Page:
In the 18th century Bentham proposed the idea of the panopticon as a reliable method for exercising power. By capturing the gaze, the guard owns the power of seeing in order to force the prisoner to submit. In this way, the undesirable behaviour of the prisoner can be suppressed. In the 1970’s there were several interesting commentaries: Foucault (philosophical) and Miller (psychoanalytic). This article examines the effects of a panoptical architecture, starting from concrete experiences. A clinical fragment will allow us to argue that the panopticon cannot guarantee the one-sidedness of the gaze (namely, on the part of the guard). As a consequence the panopticon has not only suppressing effects, but is also a possible ground for transgression.
Starting from a number of remarks and hypotheses of authors such as Georg Groddeck, Sigmund Freud, Jacques Lacan, Jean Guir and Colette Soler about the entanglement of psyche and body, which, amongst other things, manifests itself in the activation of latent genes under the influence of specific signifiers, the author explores the influence of the signifier on the development of the shape of the body. Her analytical practice led her to hypothesize that some aspects of the body – mainly those that carry an erotic meaning – are marked by the signifier in the development of their shape, according to an analogous structural dynamic such as those that occur in psychosomatic phenomena. This hypothesis about the “morphogenesis” of the body is illustrated using a number of brief clinical fragments. One particular case highlights how a woman, in order to satisfy the desire of her mother for a son, unconsciously tries to become a man via a body dysmorphia, which manifests itself in the real of the body via deregulation, increased height, and acromegalia, which results in the body taking on a male shape.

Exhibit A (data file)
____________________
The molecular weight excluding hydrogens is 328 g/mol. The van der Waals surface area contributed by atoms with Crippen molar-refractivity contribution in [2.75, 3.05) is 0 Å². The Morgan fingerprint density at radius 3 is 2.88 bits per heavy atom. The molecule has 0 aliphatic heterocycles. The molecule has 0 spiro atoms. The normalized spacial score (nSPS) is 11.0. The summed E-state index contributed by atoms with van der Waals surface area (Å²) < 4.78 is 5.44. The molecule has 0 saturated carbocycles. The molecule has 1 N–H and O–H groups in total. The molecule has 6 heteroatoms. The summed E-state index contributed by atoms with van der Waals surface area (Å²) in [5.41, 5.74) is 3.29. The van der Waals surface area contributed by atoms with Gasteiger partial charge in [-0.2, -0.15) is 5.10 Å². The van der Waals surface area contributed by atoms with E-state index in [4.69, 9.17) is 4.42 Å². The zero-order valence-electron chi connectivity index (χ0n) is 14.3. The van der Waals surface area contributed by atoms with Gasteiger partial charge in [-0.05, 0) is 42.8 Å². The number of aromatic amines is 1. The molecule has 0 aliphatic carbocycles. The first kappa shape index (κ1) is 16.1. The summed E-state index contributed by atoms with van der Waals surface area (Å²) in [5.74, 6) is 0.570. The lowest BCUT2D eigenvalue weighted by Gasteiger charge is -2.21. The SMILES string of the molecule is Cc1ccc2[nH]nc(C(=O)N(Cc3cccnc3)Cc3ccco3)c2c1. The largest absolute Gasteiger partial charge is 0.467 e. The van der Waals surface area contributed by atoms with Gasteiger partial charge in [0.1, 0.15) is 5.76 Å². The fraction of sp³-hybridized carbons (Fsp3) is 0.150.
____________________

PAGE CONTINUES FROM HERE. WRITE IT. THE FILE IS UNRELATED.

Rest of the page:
Based on his clinical work with patients experiencing severe aphasia, the author asks questions of both a scientific and existential nature. That language plays a role in thinking seems to be a commonly accepted proposition, but the nature and extent of that role are difficult to define. It is also generally suggested that people are distinguished from animals through their use of language, and that to be human is ‘to be a linguistic being’. This article explores the implications of these propositions for patients with severe language impairments and with very limited communication possibilities. How, and to what extent, do disturbed language processes play a role in the consciousness, feelings of identity and ‘being human’ of these patients? Some answers to these questions are sought in the linguistics of de Saussure, Freud’s theories of language considered in light of recent cognitive neuroscientific insights, and Lacan’s ideas concerning language and the subject.